The goal in Kendo is to strike one of three or four body parts. Each hit must be accompanied by a clear signal of one’s aim, including forward movement in proper form and a call — in Korean or Japanese — for which body part is being targeted.

For children on Sunday, that meant yelling “head,” “wrist” or “waist”; for some adults, “throat” was added.

The competitors were constantly yelling, shifting their feet and clanging their bamboo sticks together. The loud noises echoed in the gym. When a hit was made, three judges dressed in suits, who circled the duelers from a distance, waved a white or blue flag to indicate who hit their target.

Whatever the outcome, the duelers ended by facing each other, withdrawing their swords, retreating and bowing.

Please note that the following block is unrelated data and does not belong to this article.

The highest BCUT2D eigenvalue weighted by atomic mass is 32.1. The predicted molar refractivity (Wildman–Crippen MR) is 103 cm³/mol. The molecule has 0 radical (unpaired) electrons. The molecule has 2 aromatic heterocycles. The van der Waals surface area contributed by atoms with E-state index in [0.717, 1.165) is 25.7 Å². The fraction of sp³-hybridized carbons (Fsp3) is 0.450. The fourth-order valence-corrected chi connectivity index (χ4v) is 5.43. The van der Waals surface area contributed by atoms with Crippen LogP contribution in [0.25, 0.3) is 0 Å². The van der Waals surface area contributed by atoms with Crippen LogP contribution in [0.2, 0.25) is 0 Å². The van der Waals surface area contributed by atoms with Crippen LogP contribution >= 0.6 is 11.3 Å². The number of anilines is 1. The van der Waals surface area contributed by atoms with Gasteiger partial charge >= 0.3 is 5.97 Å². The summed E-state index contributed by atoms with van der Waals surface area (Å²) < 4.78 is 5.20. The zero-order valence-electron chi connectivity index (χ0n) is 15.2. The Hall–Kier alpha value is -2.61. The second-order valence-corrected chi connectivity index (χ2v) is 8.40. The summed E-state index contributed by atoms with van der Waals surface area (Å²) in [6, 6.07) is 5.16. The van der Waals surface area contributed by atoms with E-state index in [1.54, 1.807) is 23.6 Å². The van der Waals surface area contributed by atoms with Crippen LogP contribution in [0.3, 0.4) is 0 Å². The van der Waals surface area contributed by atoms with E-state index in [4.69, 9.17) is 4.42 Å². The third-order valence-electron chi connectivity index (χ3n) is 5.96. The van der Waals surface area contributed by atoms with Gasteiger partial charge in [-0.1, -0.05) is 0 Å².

“Manner is very important,” said Hu Am Chon, CEO of the Korea KumDo Association’s U.S. branch, the event’s sponsor, as he watched the fifth- and sixth-grade age group.

To some practitioners and parents, the mental discipline of the sport appeals to them as much as the workout.

“It’s also about building character, courtesy, manner,” said Daniel Kim, 28, who flew in from Chicago.

Jason Goodman, 36, a member of a Kendo club in New York City, said: “You learn to respect your opponent, and you learn to apply that to the rest of your life.”

As a bonus, students not of Korean or Japanese heritage also learn numbers and the names of body parts in a new language.

Frank Woolf of Teaneck said his 8-year-old son is not into sports — Woolf had taken him to a Karate academy to be told, “I don’t think this is for him” — but was swayed by Kumdo because the swordsmen in Dumont‘s Kendo Academy Sung Moo brochure looked like Star Wars characters.